Orphaned teenage girls Eliza and Rebecca live with their Aunt Bess in post-WWII London, but she sends them to work for sinister housekeeper Mrs. Pollard at Abigale Hall in the Welsh countryside. Abigale Hall is filled with mysteries: What happened to the previous servants? Who is the woman depicted with her back turned in all the paintings? What are the strange groans emanating from the bowels of the house? Why are there bloodstains in the library? I won’t give away any secrets, but I will say that Eliza is rarely certain whether the horrors she experiences are real or in her mind (rest assured that Forry plays fair with the reader, and I never once felt cheated). Eliza is the elder sister, and her desire to escape is complicated by her strong sense of responsibility towards Rebecca, a strange child who seems to flourish in her macabre surroundings and who becomes increasingly loyal to Mrs. Pollard.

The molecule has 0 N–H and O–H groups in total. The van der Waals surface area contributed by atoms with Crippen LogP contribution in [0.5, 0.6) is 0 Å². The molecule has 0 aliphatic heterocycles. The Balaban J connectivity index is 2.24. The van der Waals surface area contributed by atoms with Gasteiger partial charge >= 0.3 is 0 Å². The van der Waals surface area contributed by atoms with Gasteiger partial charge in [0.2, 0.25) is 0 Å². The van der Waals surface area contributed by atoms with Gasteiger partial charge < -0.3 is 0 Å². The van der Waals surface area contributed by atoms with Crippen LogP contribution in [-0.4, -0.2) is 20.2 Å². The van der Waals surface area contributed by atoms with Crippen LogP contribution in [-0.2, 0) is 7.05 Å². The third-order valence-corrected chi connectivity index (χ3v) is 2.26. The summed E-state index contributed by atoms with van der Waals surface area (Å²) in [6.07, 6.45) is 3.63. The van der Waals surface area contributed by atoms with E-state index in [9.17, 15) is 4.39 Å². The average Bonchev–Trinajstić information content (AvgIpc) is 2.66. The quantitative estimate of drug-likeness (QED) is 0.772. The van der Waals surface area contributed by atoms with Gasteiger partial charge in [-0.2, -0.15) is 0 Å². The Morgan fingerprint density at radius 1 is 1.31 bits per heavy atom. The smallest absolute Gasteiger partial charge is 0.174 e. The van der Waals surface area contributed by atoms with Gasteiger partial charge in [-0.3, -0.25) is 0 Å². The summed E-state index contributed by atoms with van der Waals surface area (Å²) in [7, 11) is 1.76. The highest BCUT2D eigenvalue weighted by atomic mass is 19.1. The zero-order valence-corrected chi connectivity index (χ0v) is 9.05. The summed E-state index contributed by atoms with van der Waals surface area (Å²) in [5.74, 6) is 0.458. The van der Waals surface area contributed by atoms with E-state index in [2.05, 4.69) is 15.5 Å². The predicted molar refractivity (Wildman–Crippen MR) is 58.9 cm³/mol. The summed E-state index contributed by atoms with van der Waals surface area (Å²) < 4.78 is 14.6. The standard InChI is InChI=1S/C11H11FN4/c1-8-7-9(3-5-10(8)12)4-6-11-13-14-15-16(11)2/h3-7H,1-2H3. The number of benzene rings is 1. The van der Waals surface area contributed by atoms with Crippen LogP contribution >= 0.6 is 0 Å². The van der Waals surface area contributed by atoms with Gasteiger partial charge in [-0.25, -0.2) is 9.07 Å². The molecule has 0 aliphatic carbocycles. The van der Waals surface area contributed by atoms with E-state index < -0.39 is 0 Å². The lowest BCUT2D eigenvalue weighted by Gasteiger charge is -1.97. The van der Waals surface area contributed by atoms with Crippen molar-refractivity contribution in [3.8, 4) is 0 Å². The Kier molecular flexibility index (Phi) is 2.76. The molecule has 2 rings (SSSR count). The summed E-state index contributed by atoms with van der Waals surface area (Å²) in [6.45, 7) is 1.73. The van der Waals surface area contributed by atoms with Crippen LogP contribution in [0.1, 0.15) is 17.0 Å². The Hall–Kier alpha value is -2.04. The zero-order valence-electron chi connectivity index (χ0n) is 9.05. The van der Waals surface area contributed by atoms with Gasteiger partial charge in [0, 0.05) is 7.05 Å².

This is the kind of book that grabs the reader by the throat and doesn’t let go. I am usually a silent reader, but this story made me squirm, gasp and even scream several times. Forry expertly ratchets up the tension on every page, using sensory details so vivid that I can still taste Mrs. Pollard’s Spam salad, which to Eliza is “a gooey, pale pink chunk on a bed of browned salad plucked from the compost pile.” And while the story is timeless, as all good tales of terror are, Forry anchors it with period details that explain the psychology and concerns of the characters.
Fans of gothic classics such as du Maurier’s Rebecca and James’s The Turn of the Screw will love this creepy, gruesome tale of terror. Just don’t read it before eating or going to bed. Highly recommended.